Parents were sent a strong warning from the bench not to take matters into their own hands on issues involving their children on school premises.
District ‘A’ Magistrate Kristie Cuffy-Sargeant today issued the caution after a 26-year-old mother of four admitted to entering her son’s primary school classroom during a morning lesson and hitting another nine-year-old boy on the head.
And the union representing the nation’s primary school teachers, revealing a similar incident had occurred at a rural school today, said it was “disturbed” by the absence of security services at some schools.
Christ Church resident Shamika Chanez Latisha Prescott pleaded guilty to causing a disturbance at a St Michael primary school assaulting her son’s classmate, occasioning him actual bodily harm, and damaging his shirt.
In a statement, Barbados Union of Teachers president Sean Spencer has again sounded alarm about intrusions by irate parents at schools where there are no security guards to intervene.
“Another episode was witnessed at a rural school where were no security personnel is assigned. A male claiming to be the uncle of a female student entered the school before being approached by the principal. Upon questioning by the principal, the man indicated he was not leaving without the child. He continued to inform the principal that his intention was to kill the student,” Spencer said in the statement.
“In both cases, fortunately, no serious injuries were sustained and the officers of the RBPF responded to the calls of the respective principals,” he added.
In today’s court case, Police Sergeant Edwin Pinder recounting the events leading up to Wednesday’s incident, revealed that there had been incidents in the past between the two classmates.
The day before, Prescott’s son reportedly kicked the other boy who retaliated by grabbing on to his mouth. He told his mother what had occurred.
Instead of reporting the matter to the authorities, Prescott walked into the classroom around 10.15 a.m. while it was in session, grabbed the boy’s mouth and squeezed it. The teacher intervened to try to end the assault but the enraged mother proceeded to strike the child in the head, damaging his shirt and traumatizing the rest of the class in the process before walking out the classroom, the prosecutor said. The matter was reported to the principal, who called in the police, while the young boy was taken for medical treatment and later discharged.
“I am remorseful of my actions. Ma’am, it was based on emotions, pain, frustration, fear. This bullying has been going on from last term,” an emotional Prescott said.
She explained that her nine-year-old son had been coming home at “minutes to six since Tuesday because he was running from [calls the boy’s name] and I couldn’t take it anymore”.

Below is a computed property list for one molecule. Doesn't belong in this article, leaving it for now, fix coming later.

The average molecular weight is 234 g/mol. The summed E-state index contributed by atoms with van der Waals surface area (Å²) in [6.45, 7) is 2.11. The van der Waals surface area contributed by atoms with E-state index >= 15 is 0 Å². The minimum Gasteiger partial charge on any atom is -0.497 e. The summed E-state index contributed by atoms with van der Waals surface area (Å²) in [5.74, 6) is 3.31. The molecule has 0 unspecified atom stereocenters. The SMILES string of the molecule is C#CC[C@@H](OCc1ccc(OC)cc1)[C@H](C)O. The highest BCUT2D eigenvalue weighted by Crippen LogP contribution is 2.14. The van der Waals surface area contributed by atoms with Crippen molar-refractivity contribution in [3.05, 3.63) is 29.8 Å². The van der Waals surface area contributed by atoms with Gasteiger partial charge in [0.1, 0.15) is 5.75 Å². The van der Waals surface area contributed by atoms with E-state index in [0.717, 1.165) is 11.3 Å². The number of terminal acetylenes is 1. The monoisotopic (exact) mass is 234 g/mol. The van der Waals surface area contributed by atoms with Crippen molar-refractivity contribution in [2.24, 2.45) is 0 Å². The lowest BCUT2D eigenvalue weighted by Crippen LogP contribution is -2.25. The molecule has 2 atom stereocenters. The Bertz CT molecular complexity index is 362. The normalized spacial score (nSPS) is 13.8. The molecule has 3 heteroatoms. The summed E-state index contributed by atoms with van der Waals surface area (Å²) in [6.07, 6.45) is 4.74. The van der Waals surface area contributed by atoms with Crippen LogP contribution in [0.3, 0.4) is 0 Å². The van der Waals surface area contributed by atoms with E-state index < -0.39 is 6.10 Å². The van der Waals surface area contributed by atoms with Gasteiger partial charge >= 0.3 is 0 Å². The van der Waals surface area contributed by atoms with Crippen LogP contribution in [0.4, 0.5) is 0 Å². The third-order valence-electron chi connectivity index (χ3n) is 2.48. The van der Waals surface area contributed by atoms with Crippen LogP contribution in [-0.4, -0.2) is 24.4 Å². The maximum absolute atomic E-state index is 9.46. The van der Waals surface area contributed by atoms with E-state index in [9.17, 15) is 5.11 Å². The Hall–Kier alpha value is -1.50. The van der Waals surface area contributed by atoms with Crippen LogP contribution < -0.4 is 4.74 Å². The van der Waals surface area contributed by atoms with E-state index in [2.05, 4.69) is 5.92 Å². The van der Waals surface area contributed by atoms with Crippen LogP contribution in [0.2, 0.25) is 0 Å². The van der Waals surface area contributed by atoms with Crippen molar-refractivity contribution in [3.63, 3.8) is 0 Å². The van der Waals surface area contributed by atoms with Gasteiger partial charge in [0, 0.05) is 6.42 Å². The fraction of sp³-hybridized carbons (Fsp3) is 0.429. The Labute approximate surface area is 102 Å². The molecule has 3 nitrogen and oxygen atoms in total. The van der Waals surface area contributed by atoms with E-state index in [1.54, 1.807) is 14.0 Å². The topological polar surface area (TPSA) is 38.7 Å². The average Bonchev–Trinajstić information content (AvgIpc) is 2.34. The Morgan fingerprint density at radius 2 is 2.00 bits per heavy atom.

But Magistrate Cuffy-Sargeant reminded Prescott of the respective ages and roles of adult and child.
“You are 26 years old and you cuffed a nine-year-old in his head and you are also a mother.”
The mother replied that the situation was born out of pain and daily reports of abuse from her son.
The magistrate also asked her why she had not obtained a transfer for her child since she alleged that the situation was so dire.
Prescott explained that she had previously had her son transferred to the school due to a situation with the principal at another school. She could not afford to remove him, she said.
“This raises a major red flag,” the magistrate stated as she further questioned why the mother had not approached the Child Care Board to report the matter.
“You know how painful that is to the other mother? When we send our children to school . . . we leave the children with the reassurance that they will be safe,” the magistrate said.
Prescott replied: “It was also out of my fear, ma’am, and frustration.”
But the magistrate was not impressed by the mother’s claim of responding to a child’s bullying.
“You attacked a nine-year-old. Do you understand that, do you understand the seriousness of that? That you cuffed a nine-year-old in his head?”
The magistrate granted Prescott $10,000 bail on the grounds that she had pleaded guilty to all the charges, was a single parent, had four children and was not known to the court.
But she warned the mother who was by now sobbing to stay away from the child and to only drop off and pick up her son from the primary school.
“I am issuing this warning to you and all parents out there who believe their child is being bullied and having issues at school. We do not want you to take matters into your own hands but to report [it].
“The school year has just started . . . and you have found yourself in this predicament . . . . I don’t know that you can find any justifiable reason as an adult for striking the young child.
“A nine-year-old cannot defend himself against you,” the magistrate stated, as she adjourned the matter for Monday when Prescott and the child’s parents are to appear in court.
BUT leader Spencer noted the two intrusions came on the heels of complaints about the absence of security guards at a number of primary schools.
He queried the “particularly disturbing” withdrawal of guards who had been deployed for the hosting of the Government’s summer camps.
“It is 2018, not 1820. Those attending and working at Barbados’ schools deserve reasonable assurance that adequate measures are implemented. These initiatives will require systematic monitoring, maintenance, evaluation and resourcing,” Spencer said.